I wrote a letter to John Glenn in 1963. I was 10 years old. That was a traumatic year for me. A year when my father became very ill with a disease that would take his life six years later. Glenn was heroic to many people and especially to kids then. He was a space cowboy. But, looking back, I think that he also represented to me some escape from this world which wasn’t a place I wanted to be.
John Glenn Jr. died yesterday. He was 95. He was an aviator, engineer, astronaut, and United States Senator from Ohio. But my connection to him was strongest back when he was one of the “Mercury Seven” test pilots selected by NASA to become America’s first astronauts and fly the Project Mercury spacecraft.
At my elementary school, we watched him in 1962 when he flew the Friendship 7 mission and became the first American to orbit the Earth. We sat in a half-circle on the floor of the school gymnasium and looked at a medium-sized black and white television set. It was great.
He wasn’t the first person to go into space. He was the fifth person. Two Russian cosmonauts were first, and there were earlier sub-orbital flights by Mercury astronauts Alan Shepard and Gus Grissom. Glenn became the first American to orbit the Earth. He circled the planet three times in a flight that lasted just under five hours.
John Glenn answered my letter. He sent a short note that seemed to be written in response to my own letter, and it had what I’ll assume is his own signature, an 8×10 photo and a booklet about the space program.
I had told him that as much as I wanted to be an astronaut, I was sure I would never have that chance. For one thing, I wore eyeglasses and had read that knocked me out of the flight school path to space that all the astronauts had followed. I also said I thought I would be too afraid to go into space.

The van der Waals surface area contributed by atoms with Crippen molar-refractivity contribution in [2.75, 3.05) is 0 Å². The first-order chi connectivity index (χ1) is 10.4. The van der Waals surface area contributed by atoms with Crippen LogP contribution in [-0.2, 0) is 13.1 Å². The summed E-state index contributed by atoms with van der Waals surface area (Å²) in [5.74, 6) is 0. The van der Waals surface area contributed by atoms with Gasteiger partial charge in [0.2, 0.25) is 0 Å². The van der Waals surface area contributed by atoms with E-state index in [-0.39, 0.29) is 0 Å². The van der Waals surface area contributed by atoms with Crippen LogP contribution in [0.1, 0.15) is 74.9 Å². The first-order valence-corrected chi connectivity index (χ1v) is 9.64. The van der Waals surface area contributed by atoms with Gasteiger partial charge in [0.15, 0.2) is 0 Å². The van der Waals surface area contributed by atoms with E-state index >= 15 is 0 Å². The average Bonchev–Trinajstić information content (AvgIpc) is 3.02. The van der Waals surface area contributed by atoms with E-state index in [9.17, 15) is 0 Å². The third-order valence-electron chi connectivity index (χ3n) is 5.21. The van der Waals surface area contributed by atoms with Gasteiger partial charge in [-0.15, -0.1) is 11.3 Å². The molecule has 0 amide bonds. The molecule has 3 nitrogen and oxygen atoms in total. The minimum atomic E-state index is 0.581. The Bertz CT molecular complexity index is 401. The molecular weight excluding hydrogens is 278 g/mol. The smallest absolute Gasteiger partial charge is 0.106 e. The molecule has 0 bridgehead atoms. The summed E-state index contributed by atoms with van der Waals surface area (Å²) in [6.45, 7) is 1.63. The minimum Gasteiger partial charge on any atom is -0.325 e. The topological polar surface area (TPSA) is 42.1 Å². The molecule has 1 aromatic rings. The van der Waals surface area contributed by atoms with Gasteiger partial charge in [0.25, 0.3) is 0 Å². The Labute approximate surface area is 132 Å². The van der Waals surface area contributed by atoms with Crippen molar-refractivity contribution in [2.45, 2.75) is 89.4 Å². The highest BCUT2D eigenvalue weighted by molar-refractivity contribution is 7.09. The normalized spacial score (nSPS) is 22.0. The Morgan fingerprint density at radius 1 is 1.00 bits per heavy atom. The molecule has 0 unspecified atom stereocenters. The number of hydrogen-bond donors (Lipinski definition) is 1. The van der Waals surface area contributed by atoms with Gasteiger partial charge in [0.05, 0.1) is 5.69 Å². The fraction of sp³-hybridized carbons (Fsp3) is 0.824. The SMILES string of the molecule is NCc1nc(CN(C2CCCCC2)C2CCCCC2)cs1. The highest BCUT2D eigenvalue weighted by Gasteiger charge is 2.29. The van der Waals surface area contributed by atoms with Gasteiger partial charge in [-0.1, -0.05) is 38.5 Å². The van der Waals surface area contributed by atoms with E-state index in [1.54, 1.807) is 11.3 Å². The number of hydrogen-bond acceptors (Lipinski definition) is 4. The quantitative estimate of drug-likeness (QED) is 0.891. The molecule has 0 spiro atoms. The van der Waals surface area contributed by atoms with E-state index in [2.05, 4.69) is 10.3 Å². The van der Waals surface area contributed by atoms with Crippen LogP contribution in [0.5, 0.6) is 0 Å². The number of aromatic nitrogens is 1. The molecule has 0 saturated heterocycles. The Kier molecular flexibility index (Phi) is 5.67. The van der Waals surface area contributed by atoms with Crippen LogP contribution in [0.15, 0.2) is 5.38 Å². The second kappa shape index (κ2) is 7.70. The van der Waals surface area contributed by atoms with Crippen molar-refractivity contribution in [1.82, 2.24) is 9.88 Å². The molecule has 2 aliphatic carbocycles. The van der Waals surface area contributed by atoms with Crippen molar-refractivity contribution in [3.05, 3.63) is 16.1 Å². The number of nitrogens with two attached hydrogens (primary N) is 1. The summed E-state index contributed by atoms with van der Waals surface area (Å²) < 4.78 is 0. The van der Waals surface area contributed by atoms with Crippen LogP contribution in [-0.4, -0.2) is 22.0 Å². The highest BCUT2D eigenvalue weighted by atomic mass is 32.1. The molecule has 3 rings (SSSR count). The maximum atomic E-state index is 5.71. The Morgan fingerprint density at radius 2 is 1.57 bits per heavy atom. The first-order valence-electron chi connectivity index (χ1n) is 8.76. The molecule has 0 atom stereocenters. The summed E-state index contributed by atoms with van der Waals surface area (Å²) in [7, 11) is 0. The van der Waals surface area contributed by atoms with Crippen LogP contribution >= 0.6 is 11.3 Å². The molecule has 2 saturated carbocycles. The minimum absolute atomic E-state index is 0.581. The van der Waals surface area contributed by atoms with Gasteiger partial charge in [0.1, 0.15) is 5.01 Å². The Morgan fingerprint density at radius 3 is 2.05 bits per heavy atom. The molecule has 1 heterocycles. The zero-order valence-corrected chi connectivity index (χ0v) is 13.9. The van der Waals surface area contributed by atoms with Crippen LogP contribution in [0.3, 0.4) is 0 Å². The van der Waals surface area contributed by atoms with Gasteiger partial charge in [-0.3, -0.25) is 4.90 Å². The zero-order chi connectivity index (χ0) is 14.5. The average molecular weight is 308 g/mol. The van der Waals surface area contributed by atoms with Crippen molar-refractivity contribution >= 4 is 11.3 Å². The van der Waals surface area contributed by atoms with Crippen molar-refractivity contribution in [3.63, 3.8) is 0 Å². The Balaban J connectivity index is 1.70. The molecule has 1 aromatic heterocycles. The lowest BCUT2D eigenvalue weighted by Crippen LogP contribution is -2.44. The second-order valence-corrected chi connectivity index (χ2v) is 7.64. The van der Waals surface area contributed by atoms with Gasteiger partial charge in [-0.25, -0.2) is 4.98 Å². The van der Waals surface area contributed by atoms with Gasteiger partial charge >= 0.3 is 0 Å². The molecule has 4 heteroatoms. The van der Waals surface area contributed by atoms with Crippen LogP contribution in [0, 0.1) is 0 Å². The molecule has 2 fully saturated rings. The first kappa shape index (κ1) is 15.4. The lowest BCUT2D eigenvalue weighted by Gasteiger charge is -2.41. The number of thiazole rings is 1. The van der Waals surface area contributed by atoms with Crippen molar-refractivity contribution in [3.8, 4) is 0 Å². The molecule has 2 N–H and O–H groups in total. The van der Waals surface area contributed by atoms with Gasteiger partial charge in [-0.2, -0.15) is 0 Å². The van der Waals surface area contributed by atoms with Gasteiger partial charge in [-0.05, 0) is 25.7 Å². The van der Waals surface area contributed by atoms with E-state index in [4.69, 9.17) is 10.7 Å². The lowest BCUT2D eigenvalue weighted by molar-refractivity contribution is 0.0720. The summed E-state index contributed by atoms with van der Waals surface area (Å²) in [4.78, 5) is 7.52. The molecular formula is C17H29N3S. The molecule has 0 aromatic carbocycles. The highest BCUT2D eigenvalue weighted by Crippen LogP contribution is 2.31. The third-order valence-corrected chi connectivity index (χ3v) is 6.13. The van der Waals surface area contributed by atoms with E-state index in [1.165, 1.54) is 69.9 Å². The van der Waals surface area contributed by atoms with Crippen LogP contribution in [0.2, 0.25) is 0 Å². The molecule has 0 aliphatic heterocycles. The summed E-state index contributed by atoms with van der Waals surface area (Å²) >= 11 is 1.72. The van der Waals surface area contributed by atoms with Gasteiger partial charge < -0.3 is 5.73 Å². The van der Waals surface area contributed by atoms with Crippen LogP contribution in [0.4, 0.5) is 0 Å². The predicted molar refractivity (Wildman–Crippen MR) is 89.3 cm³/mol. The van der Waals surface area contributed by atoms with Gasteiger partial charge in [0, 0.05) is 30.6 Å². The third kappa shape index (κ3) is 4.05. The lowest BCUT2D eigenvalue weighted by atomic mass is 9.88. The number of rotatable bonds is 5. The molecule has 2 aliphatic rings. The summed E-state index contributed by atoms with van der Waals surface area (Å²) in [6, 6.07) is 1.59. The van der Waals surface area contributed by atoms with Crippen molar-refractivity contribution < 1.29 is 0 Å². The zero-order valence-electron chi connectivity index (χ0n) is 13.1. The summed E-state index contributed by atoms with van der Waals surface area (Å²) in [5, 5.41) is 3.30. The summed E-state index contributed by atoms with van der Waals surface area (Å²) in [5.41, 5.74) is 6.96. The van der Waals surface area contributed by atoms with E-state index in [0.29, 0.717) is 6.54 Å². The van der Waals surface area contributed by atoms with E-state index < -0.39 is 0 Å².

He replied that there were many things I could do to help the country and the space program besides being an astronaut.
My father wanted me to be an engineer. He worked at Bell Labs in New Jersey before he became ill and had worked on components for the Telstar satellite.
The original Telstar belonged to AT&T as part of a multi-national agreement among AT&T, Bell Telephone Laboratories, NASA, GPO (United Kingdom) and the National PTT (France) in order to develop experimental satellite communications over the Atlantic Ocean.
Our family went to a Christmas party at Bell Labs in 1962. There was full size model of Telstar there which I assumed was the actual satellite and that it had been brought down for the party.
Telstar relayed through space the first television pictures, telephone calls, and fax images, and provided the first live transatlantic television feed.
I read a book about Glenn many years later when he first announced a run for the Senate. I remember that he said that he saw no contradiction between believing in God and the knowledge that evolution is “a fact” that should be taught in schools. I liked that ability to hold two supposedly incompatible ideas as beliefs simultaneously, and I agree with him.
Glenn gave me second hope for my childhood astronaut dream when on October 29, 1998 (while still a sitting senator) he became the oldest person to fly in space. At 77, he flew on the Space Shuttle as a Payload Specialist on Discovery mission STS-95.
Telstar 1 and 2 are no longer functional, but they still orbit the Earth.
I like that they are still out there in space.